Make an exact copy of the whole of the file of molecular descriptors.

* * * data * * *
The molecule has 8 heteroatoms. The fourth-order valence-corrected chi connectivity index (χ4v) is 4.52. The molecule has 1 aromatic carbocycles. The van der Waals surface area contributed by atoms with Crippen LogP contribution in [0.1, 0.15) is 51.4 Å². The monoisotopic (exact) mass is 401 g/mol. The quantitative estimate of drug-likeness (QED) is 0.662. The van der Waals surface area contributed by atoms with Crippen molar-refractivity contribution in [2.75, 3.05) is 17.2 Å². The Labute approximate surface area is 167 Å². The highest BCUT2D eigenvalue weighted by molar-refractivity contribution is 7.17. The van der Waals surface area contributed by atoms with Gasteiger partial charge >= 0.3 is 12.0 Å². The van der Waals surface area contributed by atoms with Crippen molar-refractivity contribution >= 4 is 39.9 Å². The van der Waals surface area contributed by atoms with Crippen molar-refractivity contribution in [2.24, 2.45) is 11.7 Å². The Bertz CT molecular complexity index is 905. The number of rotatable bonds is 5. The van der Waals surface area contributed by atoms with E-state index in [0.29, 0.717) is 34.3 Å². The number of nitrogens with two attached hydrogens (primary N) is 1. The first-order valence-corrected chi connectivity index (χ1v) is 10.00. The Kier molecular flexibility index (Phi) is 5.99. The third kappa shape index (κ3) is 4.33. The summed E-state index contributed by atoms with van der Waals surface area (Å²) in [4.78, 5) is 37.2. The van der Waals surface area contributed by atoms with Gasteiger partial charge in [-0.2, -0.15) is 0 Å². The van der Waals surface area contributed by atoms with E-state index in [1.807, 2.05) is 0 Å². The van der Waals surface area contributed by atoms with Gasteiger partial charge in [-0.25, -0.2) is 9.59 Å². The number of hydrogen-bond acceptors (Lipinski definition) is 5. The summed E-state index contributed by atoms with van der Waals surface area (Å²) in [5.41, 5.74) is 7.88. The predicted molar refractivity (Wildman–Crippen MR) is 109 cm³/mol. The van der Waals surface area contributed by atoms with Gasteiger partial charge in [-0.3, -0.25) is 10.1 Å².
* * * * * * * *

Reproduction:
The molecule has 8 heteroatoms. The fourth-order valence-corrected chi connectivity index (χ4v) is 4.52. The molecule has 1 aromatic carbocycles. The van der Waals surface area contributed by atoms with Crippen LogP contribution in [0.1, 0.15) is 51.4 Å². The monoisotopic (exact) mass is 401 g/mol. The quantitative estimate of drug-likeness (QED) is 0.662. The van der Waals surface area contributed by atoms with Crippen molar-refractivity contribution in [2.75, 3.05) is 17.2 Å². The Labute approximate surface area is 167 Å². The highest BCUT2D eigenvalue weighted by molar-refractivity contribution is 7.17. The van der Waals surface area contributed by atoms with Gasteiger partial charge >= 0.3 is 12.0 Å². The van der Waals surface area contributed by atoms with Crippen molar-refractivity contribution >= 4 is 39.9 Å². The van der Waals surface area contributed by atoms with Crippen molar-refractivity contribution in [2.24, 2.45) is 11.7 Å². The Bertz CT molecular complexity index is 905. The number of rotatable bonds is 5. The van der Waals surface area contributed by atoms with E-state index in [0.29, 0.717) is 34.3 Å². The number of nitrogens with two attached hydrogens (primary N) is 1. The first-order valence-corrected chi connectivity index (χ1v) is 10.00. The Kier molecular flexibility index (Phi) is 5.99. The third kappa shape index (κ3) is 4.33. The summed E-state index contributed by atoms with van der Waals surface area (Å²) in [4.78, 5) is 37.2. The van der Waals surface area contributed by atoms with Gasteiger partial charge in [-0.2, -0.15) is 0 Å². The van der Waals surface area contributed by atoms with E-state index in [1.807, 2.05) is 0 Å². The van der Waals surface area contributed by atoms with Gasteiger partial charge in [-0.25, -0.2) is 9.59 Å². The number of hydrogen-bond acceptors (Lipinski definition) is 5. The summed E-state index contributed by atoms with van der Waals surface area (Å²) in [5.41, 5.74) is 7.88. The predicted molar refractivity (Wildman–Crippen MR) is 109 cm³/mol. The van der Waals surface area contributed by atoms with Gasteiger partial charge in [-0.3, -0.25) is 10.1 Å².